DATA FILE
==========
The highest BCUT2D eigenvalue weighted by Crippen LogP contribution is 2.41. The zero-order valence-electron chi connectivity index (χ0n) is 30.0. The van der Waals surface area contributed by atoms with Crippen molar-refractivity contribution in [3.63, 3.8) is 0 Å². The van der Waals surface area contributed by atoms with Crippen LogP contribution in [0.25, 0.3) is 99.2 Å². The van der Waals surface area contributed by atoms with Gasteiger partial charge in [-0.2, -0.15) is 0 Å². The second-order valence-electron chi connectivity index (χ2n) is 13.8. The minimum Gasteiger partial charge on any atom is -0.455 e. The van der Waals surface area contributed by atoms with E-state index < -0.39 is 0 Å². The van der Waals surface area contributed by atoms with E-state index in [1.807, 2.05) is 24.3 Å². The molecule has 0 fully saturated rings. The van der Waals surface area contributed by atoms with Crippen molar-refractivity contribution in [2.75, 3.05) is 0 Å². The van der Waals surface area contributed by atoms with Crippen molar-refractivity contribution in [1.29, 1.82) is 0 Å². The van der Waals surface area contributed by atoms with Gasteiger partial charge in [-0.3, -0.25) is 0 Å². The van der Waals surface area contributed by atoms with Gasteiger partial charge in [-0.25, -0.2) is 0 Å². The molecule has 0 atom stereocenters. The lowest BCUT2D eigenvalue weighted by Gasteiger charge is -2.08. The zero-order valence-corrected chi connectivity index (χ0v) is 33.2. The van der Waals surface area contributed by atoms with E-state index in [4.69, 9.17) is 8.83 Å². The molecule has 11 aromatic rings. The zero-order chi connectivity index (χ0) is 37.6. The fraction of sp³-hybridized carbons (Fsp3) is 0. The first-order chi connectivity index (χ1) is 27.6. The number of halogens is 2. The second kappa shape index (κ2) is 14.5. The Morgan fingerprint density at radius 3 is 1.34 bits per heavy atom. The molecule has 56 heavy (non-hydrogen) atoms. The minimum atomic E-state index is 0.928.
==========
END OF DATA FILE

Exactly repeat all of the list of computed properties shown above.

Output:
The highest BCUT2D eigenvalue weighted by Crippen LogP contribution is 2.41. The zero-order valence-electron chi connectivity index (χ0n) is 30.0. The van der Waals surface area contributed by atoms with Crippen molar-refractivity contribution in [3.63, 3.8) is 0 Å². The van der Waals surface area contributed by atoms with Crippen LogP contribution in [0.25, 0.3) is 99.2 Å². The van der Waals surface area contributed by atoms with Gasteiger partial charge in [-0.2, -0.15) is 0 Å². The second-order valence-electron chi connectivity index (χ2n) is 13.8. The minimum Gasteiger partial charge on any atom is -0.455 e. The van der Waals surface area contributed by atoms with E-state index < -0.39 is 0 Å². The van der Waals surface area contributed by atoms with E-state index in [1.807, 2.05) is 24.3 Å². The molecule has 0 fully saturated rings. The van der Waals surface area contributed by atoms with Crippen molar-refractivity contribution in [2.75, 3.05) is 0 Å². The van der Waals surface area contributed by atoms with Crippen molar-refractivity contribution in [1.29, 1.82) is 0 Å². The van der Waals surface area contributed by atoms with Gasteiger partial charge in [-0.3, -0.25) is 0 Å². The van der Waals surface area contributed by atoms with Gasteiger partial charge in [-0.25, -0.2) is 0 Å². The molecule has 0 atom stereocenters. The lowest BCUT2D eigenvalue weighted by Gasteiger charge is -2.08. The zero-order valence-corrected chi connectivity index (χ0v) is 33.2. The van der Waals surface area contributed by atoms with E-state index in [4.69, 9.17) is 8.83 Å². The molecule has 11 aromatic rings. The zero-order chi connectivity index (χ0) is 37.6. The fraction of sp³-hybridized carbons (Fsp3) is 0. The first-order chi connectivity index (χ1) is 27.6. The number of halogens is 2. The second kappa shape index (κ2) is 14.5. The Morgan fingerprint density at radius 3 is 1.34 bits per heavy atom. The molecule has 56 heavy (non-hydrogen) atoms. The minimum atomic E-state index is 0.928.